Friday, May 18, 2007

The "Truth Connection" an Excuse to Be Rude?

Andrew at Ratiocination reminds us of Plantinga's defense against de jure objections to Christianity.

Alvin Plantinga distinguishes between de jure and de facto objections to Christian belief. De facto objections say that some Christian doctrine is false, while de jure objections say that some Christian doctrine is inappropriate, irrational, or unjustified. Plantinga also famously argues that a successful de jure objection requires a successful de facto objection. The truth of the matter about Christian belief is linked to its epistemic status in at least the following way: if it’s true than it’s warranted.

Andrew dubs this the "truth connection": if an objection is true, then it is permissible to make it; otherwise, not.

Then he discusses whether the same point can be made in other contexts. For example, some current criticisms of Jerry Falwell's opinions have been decried as improper. Couldn't one think that the de jure objection, "that's improper," depends upon a de facto objection, "what Falwell believed really was false or bad."

But doesn't the context of the objection matter? For it seems there's a healthy place for observing manners and etiquette. If someone is overweight, and I tell them in front of a huge crowd that they need to lose weight, someone should tell me I'm out of line. I don't think it will do for me to say, "Well, that's just a de jure objection, but it's really true that so-and-so needs to lose weight so you ought not tell me that I shouldn't have said that."

Similarly with Falwell. I don't think people are suggesting that Hitchins might not be right about Falwell. The reasonable objection seems to be that what he's saying ought not be said right this very moment.

I take it Plantinga's response to de jure objections doesn't need to take into account contexts like this. He's discussing the rationality and truth of Christianity in abstracto.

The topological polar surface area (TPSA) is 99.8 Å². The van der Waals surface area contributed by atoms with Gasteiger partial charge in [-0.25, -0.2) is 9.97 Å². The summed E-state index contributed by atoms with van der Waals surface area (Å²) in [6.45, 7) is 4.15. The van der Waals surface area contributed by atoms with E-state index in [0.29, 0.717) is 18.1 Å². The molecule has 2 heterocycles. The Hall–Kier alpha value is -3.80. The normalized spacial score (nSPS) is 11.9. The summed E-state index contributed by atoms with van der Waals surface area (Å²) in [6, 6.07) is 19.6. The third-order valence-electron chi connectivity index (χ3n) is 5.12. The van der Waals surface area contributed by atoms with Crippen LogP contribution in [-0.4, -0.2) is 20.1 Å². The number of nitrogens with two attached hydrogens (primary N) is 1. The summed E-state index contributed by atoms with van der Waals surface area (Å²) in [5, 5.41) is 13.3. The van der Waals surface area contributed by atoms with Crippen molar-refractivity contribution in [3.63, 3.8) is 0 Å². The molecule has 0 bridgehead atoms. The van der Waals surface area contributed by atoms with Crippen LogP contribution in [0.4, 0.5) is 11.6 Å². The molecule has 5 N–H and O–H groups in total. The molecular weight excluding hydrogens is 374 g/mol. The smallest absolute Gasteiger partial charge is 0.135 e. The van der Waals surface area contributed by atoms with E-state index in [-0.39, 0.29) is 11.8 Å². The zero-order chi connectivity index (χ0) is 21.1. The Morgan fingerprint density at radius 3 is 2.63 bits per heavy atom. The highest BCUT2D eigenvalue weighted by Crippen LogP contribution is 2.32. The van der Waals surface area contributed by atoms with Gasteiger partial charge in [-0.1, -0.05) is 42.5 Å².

Another Difference between Tolkien's and Jackson's LOTR

Matt at Mere Orthodoxy discusses one point on which Peter Jackson's movie version of The Lord of the Rings seems to miss an important point of Tolkien's book. I'd like to suggest another: the cause of the Ents' going to war.

The Ents, one of Tolkien's most original creations, are characterized in the book as being, above all, not hasty. The Entmoot (a council meeting for Ents) at which the Ents decide to go to war takes a long time: at least a couple of days. As Treebeard says, "we are not hasty folk." But the meeting takes such a long time because Treebeard wants to acquaint the other Ents with the facts concerning Saruman. But, says Treebeard, "deciding what to do does not take Ents so long as going over all the facts and events that they have to make up their minds about." In the book, after deliberating for three days, the Ents decide to go to war.

This is in accord with the teaching of Aristotle; he says in the Nicomachean Ethics that "one ought to be quick to do what has been deliberated, but to deliberate slowly" (1142b).

In the movie, as many readers know, the Ents decide at the Entmoot to not go to war. The hobbits then decide, reluctantly, to return home and ask Treebeard to carry them to the edge of the forest. When they come to the edge, they discover that Saruman has destroyed much of the forest, including many trees under Treebeard's care. As a result of this discovery, Treebeard goes into a rage and summons the other Ents to war.

Now, one might claim that three-day meetings between talking, walking trees do not make for good movies. That's probably true. (In this respect, filming the Council of Elrond is much more difficult because there the viewer needs that information.) But I don't see why the movie couldn't have filmed the Entmoot as it did and then stayed true to the Ents' choice as they make it in the book.

One conclusion that may reasonably be drawn from the movie's "adaptation" is that the screenwriters think the decision to go to war cannot be the result of careful deliberation. It must be the result of a hasty action, which itself is done as a result of passion (usually anger).

Or, at least if the screenwriters don't believe this, they believe that audiences will not find the book's version convincing. But that seems to be because modern audiences do not find the method employed by the Ents of the book as a plausible way to make decisions in general. That is, the majority of people make decisions based on an overwhelming feeling. Perhaps acting decisively after careful, lengthy deliberation is too foreign to many moviegoers today.

Aristotle would not be pleased (and, in fact, would not even deign to call what the Ents do in the movie "making a choice," since he thinks that choice requires deliberation).

I don't think it's a stretch to suggest that this particular difference, though in some sense minor, reveals Tolkien's receptiveness to Christian just-war doctrine and the moviemakers' discomfort with that doctrine. Though in this judgment, perhaps I am being too hasty.